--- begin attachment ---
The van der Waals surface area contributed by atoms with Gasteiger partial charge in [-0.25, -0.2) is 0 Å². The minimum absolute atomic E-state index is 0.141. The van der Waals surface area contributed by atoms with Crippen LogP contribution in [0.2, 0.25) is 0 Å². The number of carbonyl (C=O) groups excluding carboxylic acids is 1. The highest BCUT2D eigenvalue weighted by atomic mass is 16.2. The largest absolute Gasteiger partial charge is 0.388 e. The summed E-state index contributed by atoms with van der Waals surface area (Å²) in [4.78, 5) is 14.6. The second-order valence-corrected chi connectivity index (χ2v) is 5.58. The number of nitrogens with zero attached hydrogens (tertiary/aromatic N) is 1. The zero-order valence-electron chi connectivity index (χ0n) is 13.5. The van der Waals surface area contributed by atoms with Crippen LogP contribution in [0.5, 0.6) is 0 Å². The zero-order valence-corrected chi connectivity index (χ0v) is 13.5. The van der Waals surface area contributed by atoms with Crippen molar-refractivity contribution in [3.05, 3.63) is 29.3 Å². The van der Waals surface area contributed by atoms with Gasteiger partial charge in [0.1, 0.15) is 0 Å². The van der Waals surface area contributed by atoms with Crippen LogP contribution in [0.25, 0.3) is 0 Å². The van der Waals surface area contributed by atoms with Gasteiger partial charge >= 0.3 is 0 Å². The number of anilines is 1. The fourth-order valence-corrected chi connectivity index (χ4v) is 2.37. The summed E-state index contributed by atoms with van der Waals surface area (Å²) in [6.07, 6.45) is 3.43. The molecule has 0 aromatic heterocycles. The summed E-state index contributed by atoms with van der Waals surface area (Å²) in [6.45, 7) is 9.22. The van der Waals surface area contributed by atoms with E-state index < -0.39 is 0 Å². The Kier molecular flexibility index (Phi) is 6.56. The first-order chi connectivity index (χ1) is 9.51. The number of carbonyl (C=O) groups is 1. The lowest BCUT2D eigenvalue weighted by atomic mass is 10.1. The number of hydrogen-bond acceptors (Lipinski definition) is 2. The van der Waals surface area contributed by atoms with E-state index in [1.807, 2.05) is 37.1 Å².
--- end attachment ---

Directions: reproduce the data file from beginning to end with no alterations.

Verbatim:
The van der Waals surface area contributed by atoms with Gasteiger partial charge in [-0.25, -0.2) is 0 Å². The minimum absolute atomic E-state index is 0.141. The van der Waals surface area contributed by atoms with Crippen LogP contribution in [0.2, 0.25) is 0 Å². The number of carbonyl (C=O) groups excluding carboxylic acids is 1. The highest BCUT2D eigenvalue weighted by atomic mass is 16.2. The largest absolute Gasteiger partial charge is 0.388 e. The summed E-state index contributed by atoms with van der Waals surface area (Å²) in [4.78, 5) is 14.6. The second-order valence-corrected chi connectivity index (χ2v) is 5.58. The number of nitrogens with zero attached hydrogens (tertiary/aromatic N) is 1. The zero-order valence-electron chi connectivity index (χ0n) is 13.5. The van der Waals surface area contributed by atoms with Crippen LogP contribution in [0.5, 0.6) is 0 Å². The zero-order valence-corrected chi connectivity index (χ0v) is 13.5. The van der Waals surface area contributed by atoms with Crippen molar-refractivity contribution in [3.05, 3.63) is 29.3 Å². The van der Waals surface area contributed by atoms with Gasteiger partial charge in [0.1, 0.15) is 0 Å². The van der Waals surface area contributed by atoms with Crippen LogP contribution in [0.25, 0.3) is 0 Å². The van der Waals surface area contributed by atoms with Gasteiger partial charge >= 0.3 is 0 Å². The number of anilines is 1. The fourth-order valence-corrected chi connectivity index (χ4v) is 2.37. The summed E-state index contributed by atoms with van der Waals surface area (Å²) in [6.07, 6.45) is 3.43. The molecule has 0 aromatic heterocycles. The summed E-state index contributed by atoms with van der Waals surface area (Å²) in [6.45, 7) is 9.22. The van der Waals surface area contributed by atoms with E-state index < -0.39 is 0 Å². The Kier molecular flexibility index (Phi) is 6.56. The first-order chi connectivity index (χ1) is 9.51. The number of carbonyl (C=O) groups is 1. The lowest BCUT2D eigenvalue weighted by atomic mass is 10.1. The number of hydrogen-bond acceptors (Lipinski definition) is 2. The van der Waals surface area contributed by atoms with E-state index in [1.807, 2.05) is 37.1 Å².